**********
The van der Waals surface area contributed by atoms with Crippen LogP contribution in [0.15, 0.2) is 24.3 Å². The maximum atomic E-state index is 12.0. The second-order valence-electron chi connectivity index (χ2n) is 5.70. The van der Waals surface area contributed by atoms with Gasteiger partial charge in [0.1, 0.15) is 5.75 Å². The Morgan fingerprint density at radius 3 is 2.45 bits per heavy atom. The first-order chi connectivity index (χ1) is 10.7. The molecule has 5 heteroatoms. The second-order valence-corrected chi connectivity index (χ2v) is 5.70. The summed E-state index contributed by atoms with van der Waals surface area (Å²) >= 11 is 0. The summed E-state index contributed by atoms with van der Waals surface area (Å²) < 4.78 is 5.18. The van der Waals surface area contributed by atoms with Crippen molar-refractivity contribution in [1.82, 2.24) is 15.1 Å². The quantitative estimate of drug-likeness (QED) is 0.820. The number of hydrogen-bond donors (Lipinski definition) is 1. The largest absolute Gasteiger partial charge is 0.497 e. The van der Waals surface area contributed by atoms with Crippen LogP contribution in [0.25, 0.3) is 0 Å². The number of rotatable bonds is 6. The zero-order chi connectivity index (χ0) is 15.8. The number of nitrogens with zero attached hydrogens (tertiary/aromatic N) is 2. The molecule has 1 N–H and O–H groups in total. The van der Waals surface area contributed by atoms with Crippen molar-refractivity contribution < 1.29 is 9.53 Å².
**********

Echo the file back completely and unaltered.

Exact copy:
The van der Waals surface area contributed by atoms with Crippen LogP contribution in [0.15, 0.2) is 24.3 Å². The maximum atomic E-state index is 12.0. The second-order valence-electron chi connectivity index (χ2n) is 5.70. The van der Waals surface area contributed by atoms with Gasteiger partial charge in [0.1, 0.15) is 5.75 Å². The Morgan fingerprint density at radius 3 is 2.45 bits per heavy atom. The first-order chi connectivity index (χ1) is 10.7. The molecule has 5 heteroatoms. The second-order valence-corrected chi connectivity index (χ2v) is 5.70. The summed E-state index contributed by atoms with van der Waals surface area (Å²) >= 11 is 0. The summed E-state index contributed by atoms with van der Waals surface area (Å²) < 4.78 is 5.18. The van der Waals surface area contributed by atoms with Crippen molar-refractivity contribution in [1.82, 2.24) is 15.1 Å². The quantitative estimate of drug-likeness (QED) is 0.820. The number of hydrogen-bond donors (Lipinski definition) is 1. The largest absolute Gasteiger partial charge is 0.497 e. The van der Waals surface area contributed by atoms with Crippen LogP contribution in [0.25, 0.3) is 0 Å². The number of rotatable bonds is 6. The zero-order chi connectivity index (χ0) is 15.8. The number of nitrogens with zero attached hydrogens (tertiary/aromatic N) is 2. The molecule has 1 N–H and O–H groups in total. The van der Waals surface area contributed by atoms with Crippen molar-refractivity contribution < 1.29 is 9.53 Å².